It’s that time of year again. Time to buy a new calendar, make new year’s resolutions and go through your first aid medical kit.
The first step in this medical kit check-up is to gather all of your medical equipment together, first aid kits, oxygen and your AEDs, automated external defibrillators. Don’t forget any small kits on the tender, in the galley and in the engine room, too.
I suggest gathering as many crew members together as you can for this exercise as it is a valuable safety lesson and good learning experience.
After everything is assembled, check all kits for missing or expired items, opened packages or things that look out of place. If you are not sure what something is, ask. If nobody knows what it does, you may not need it.
Let’s start with the simple things such as medical exam gloves, eye protection (safety goggles) and a CPR mask. Gloves and masks have a shelf life and should be replaced annually. Gloves are inexpensive, about $6 for a box of 50, so when in doubt, throw them out.
Give the CPR mask a once over. Does it look cracked, dirty, discolored or melted? If so, replace it. Again this is an inexpensive item, about $20.
Next, look at each medication. Is it current? Is it organized? What is it used for? If anything is expired, order replacements and dispose of the old medication properly. Unsure what the medication is prescribed for? Check the manual or USB drive that came with your medical kit. If you can’t find the manual or drive, call or e-mail me I will try to assist.
Having a medical kit that is ready in an emergency is vital to handling the emergency. Make sure your kit is organized. It is important to understand what medications you have, how to use them, where they are located and when they expire.
Having at least one AED onboard is essential. Without one, the chances of surviving sudden cardiac arrest outside of a hospital are small, less than 5 percent. However, if the AED is applied quickly, the victim’s odds increase to about 70-90 percent. Many of the boats I work with have two AEDs, one on the main ship and another on the tender. Often, emergencies happen off the main ship where the closest source of assistance is the tender. Make sure the medical supplies on your tender are not overlooked.
If you have an AED, inspect it. Most manufacturers recommend a monthly inspection. If you do not already have one, create a log book or use an AED inspection tag to track inspections. If you are not comfortable performing the inspection of your AED, call or e-mail me. I can walk you through the process.
AEDs have two major parts that must be replaced periodically – the electrode pads and the battery. Most electrode pads have a two-year life and the expiration dates should be clearly marked. The battery, once installed in the unit, has a lifespan from two to five years. Write the installation date on the battery or on a sticker on the back of the AED as a reminder. Don’t wait until the AED beeps its low battery warning. Be proactive and order a new battery before this happens.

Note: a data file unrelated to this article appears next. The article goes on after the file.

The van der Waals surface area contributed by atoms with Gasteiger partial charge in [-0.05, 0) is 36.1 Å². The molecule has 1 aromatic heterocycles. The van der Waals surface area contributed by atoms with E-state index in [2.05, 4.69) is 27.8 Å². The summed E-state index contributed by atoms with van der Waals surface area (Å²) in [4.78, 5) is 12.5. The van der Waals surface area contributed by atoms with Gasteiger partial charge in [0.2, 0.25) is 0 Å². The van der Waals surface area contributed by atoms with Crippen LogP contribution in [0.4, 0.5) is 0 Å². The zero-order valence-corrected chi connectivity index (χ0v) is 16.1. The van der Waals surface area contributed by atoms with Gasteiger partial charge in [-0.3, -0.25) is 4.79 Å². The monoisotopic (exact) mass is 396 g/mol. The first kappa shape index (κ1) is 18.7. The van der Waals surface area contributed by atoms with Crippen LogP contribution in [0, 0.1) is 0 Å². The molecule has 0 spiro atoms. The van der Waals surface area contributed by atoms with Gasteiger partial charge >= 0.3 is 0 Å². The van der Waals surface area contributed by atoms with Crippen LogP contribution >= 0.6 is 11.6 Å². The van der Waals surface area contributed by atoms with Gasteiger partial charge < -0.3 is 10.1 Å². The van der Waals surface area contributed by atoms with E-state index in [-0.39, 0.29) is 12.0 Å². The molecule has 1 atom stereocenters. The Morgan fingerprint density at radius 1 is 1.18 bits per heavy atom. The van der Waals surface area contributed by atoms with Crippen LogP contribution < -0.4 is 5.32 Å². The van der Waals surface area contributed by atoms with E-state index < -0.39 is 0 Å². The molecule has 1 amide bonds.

Verify that you have a spare set of electrode pads as well as pediatric electrodes if you welcome children on board. Check to see if your AED has been updated to the new American Heart Association guidelines.
It’s also important to check to see if your AED has been recalled or requires a software update. Several companies have issued recalls on their AEDs. Yours may have been affected and may require service. If you are unsure, check with the manufacturer or e-mail me the make, model and serial number and I will check for you.
Look at your medical oxygen. Is the tank full? When was the last time the oxygen tank itself was inspected? Oxygen tanks generally require hydro testing every five years and should only be filled with “medical” oxygen, which is highly filtered. Turn it on to make sure the regulator and tank function properly.
What about the oxygen masks, nasal cannulas and tubing? Do you have both adult and pediatric masks? Are these in good condition? If they look old, worn or yellow, it’s time to replace these.
Practice and learn all about your oxygen equipment when you have time, not during an emergency. Ask one of the crew to apply the mask to another crew and see if they know how to properly work the equipment. Please note: If you are using the oxygen for training purposes, be certain to have it refilled immediately.
Training for any and all emergencies is crucial. When my company teaches classes onboard a boat, we talk about locations that might present challenges when administering first aid. For example, someone is knocked unconscious in the bilge. How and where should we treat them? A crew member goes into cardiac arrest in the crew quarters. Is there enough room to perform CPR or do we need to move them?
During our courses we also pull out the ship’s AED to inspect it and show the crew what to look for. If a medical kit is available, we also review what is in the kit and explain how things work.
Be proactive. Asking questions is a good thing and being prepared for emergencies is the key to saving lives. Have a safe and happy new year.
Keith Murray, a former firefighter EMT, owns The CPR School, a first-aid training company. He provides onboard training for yacht captains and crew and sells and services AEDs. Contact him at 877-6-AED-CPR, 877-623-3277 or www.TheCPRSchool.com. Comments on this column are welcome at firstname.lastname@example.org.